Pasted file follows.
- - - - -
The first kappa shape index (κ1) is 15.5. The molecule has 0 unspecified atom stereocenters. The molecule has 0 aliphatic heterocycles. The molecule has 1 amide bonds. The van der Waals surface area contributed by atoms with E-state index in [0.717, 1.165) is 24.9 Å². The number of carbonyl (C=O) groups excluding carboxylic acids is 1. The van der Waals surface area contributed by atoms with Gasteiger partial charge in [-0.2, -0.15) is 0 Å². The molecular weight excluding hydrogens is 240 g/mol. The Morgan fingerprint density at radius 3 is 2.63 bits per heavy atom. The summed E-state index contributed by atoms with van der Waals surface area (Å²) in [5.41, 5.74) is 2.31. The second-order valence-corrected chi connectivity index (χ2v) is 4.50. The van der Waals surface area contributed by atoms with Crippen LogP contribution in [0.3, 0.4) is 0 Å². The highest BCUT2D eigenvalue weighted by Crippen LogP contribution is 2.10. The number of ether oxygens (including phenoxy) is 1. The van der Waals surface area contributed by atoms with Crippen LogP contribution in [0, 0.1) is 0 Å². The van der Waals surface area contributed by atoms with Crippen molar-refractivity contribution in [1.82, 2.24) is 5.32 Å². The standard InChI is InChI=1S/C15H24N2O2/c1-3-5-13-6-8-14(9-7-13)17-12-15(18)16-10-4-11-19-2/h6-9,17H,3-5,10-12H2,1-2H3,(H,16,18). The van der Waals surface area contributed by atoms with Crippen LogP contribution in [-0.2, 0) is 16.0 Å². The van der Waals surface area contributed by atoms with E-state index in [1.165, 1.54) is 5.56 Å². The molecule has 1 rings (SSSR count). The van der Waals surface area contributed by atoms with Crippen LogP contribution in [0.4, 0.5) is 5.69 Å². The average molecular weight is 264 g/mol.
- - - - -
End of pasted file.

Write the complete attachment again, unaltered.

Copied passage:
The first kappa shape index (κ1) is 15.5. The molecule has 0 unspecified atom stereocenters. The molecule has 0 aliphatic heterocycles. The molecule has 1 amide bonds. The van der Waals surface area contributed by atoms with E-state index in [0.717, 1.165) is 24.9 Å². The number of carbonyl (C=O) groups excluding carboxylic acids is 1. The van der Waals surface area contributed by atoms with Gasteiger partial charge in [-0.2, -0.15) is 0 Å². The molecular weight excluding hydrogens is 240 g/mol. The Morgan fingerprint density at radius 3 is 2.63 bits per heavy atom. The summed E-state index contributed by atoms with van der Waals surface area (Å²) in [5.41, 5.74) is 2.31. The second-order valence-corrected chi connectivity index (χ2v) is 4.50. The van der Waals surface area contributed by atoms with Crippen LogP contribution in [0.3, 0.4) is 0 Å². The highest BCUT2D eigenvalue weighted by Crippen LogP contribution is 2.10. The number of ether oxygens (including phenoxy) is 1. The van der Waals surface area contributed by atoms with Crippen LogP contribution in [0, 0.1) is 0 Å². The van der Waals surface area contributed by atoms with Crippen molar-refractivity contribution in [1.82, 2.24) is 5.32 Å². The standard InChI is InChI=1S/C15H24N2O2/c1-3-5-13-6-8-14(9-7-13)17-12-15(18)16-10-4-11-19-2/h6-9,17H,3-5,10-12H2,1-2H3,(H,16,18). The van der Waals surface area contributed by atoms with Crippen LogP contribution in [-0.2, 0) is 16.0 Å². The van der Waals surface area contributed by atoms with E-state index in [1.165, 1.54) is 5.56 Å². The molecule has 1 rings (SSSR count). The van der Waals surface area contributed by atoms with Crippen LogP contribution in [0.4, 0.5) is 5.69 Å². The average molecular weight is 264 g/mol.